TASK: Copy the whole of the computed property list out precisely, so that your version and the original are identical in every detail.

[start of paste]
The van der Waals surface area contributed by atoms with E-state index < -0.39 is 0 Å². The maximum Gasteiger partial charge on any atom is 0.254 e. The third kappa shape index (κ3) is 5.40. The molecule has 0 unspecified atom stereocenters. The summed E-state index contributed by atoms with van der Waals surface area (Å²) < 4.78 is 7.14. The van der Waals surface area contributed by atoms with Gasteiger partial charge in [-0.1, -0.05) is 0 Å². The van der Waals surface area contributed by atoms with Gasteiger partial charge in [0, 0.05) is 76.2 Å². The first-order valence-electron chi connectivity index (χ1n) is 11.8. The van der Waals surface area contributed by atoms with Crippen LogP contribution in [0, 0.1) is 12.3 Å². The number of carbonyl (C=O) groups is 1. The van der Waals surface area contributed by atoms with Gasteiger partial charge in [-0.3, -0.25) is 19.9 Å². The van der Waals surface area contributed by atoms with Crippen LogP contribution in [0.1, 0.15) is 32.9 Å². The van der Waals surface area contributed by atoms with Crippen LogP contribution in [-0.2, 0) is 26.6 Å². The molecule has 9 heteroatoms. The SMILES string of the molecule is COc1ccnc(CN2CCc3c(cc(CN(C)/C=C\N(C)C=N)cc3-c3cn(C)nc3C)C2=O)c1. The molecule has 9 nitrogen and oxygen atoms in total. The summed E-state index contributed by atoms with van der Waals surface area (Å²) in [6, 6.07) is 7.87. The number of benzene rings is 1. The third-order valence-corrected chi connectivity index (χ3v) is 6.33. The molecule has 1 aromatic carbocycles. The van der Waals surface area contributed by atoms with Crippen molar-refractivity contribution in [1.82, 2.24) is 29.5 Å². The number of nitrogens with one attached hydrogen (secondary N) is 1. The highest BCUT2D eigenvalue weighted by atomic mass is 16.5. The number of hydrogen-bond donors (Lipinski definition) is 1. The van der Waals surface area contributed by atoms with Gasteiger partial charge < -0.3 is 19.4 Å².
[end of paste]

The van der Waals surface area contributed by atoms with E-state index < -0.39 is 0 Å². The maximum Gasteiger partial charge on any atom is 0.254 e. The third kappa shape index (κ3) is 5.40. The molecule has 0 unspecified atom stereocenters. The summed E-state index contributed by atoms with van der Waals surface area (Å²) < 4.78 is 7.14. The van der Waals surface area contributed by atoms with Gasteiger partial charge in [-0.1, -0.05) is 0 Å². The van der Waals surface area contributed by atoms with Gasteiger partial charge in [0, 0.05) is 76.2 Å². The first-order valence-electron chi connectivity index (χ1n) is 11.8. The van der Waals surface area contributed by atoms with Crippen LogP contribution in [0, 0.1) is 12.3 Å². The number of carbonyl (C=O) groups is 1. The van der Waals surface area contributed by atoms with Gasteiger partial charge in [-0.3, -0.25) is 19.9 Å². The van der Waals surface area contributed by atoms with Crippen LogP contribution in [0.1, 0.15) is 32.9 Å². The van der Waals surface area contributed by atoms with Crippen LogP contribution in [-0.2, 0) is 26.6 Å². The molecule has 9 heteroatoms. The SMILES string of the molecule is COc1ccnc(CN2CCc3c(cc(CN(C)/C=C\N(C)C=N)cc3-c3cn(C)nc3C)C2=O)c1. The molecule has 9 nitrogen and oxygen atoms in total. The summed E-state index contributed by atoms with van der Waals surface area (Å²) in [6, 6.07) is 7.87. The number of benzene rings is 1. The third-order valence-corrected chi connectivity index (χ3v) is 6.33. The molecule has 1 aromatic carbocycles. The van der Waals surface area contributed by atoms with Crippen molar-refractivity contribution in [1.82, 2.24) is 29.5 Å². The number of nitrogens with one attached hydrogen (secondary N) is 1. The highest BCUT2D eigenvalue weighted by atomic mass is 16.5. The number of hydrogen-bond donors (Lipinski definition) is 1. The van der Waals surface area contributed by atoms with Gasteiger partial charge < -0.3 is 19.4 Å².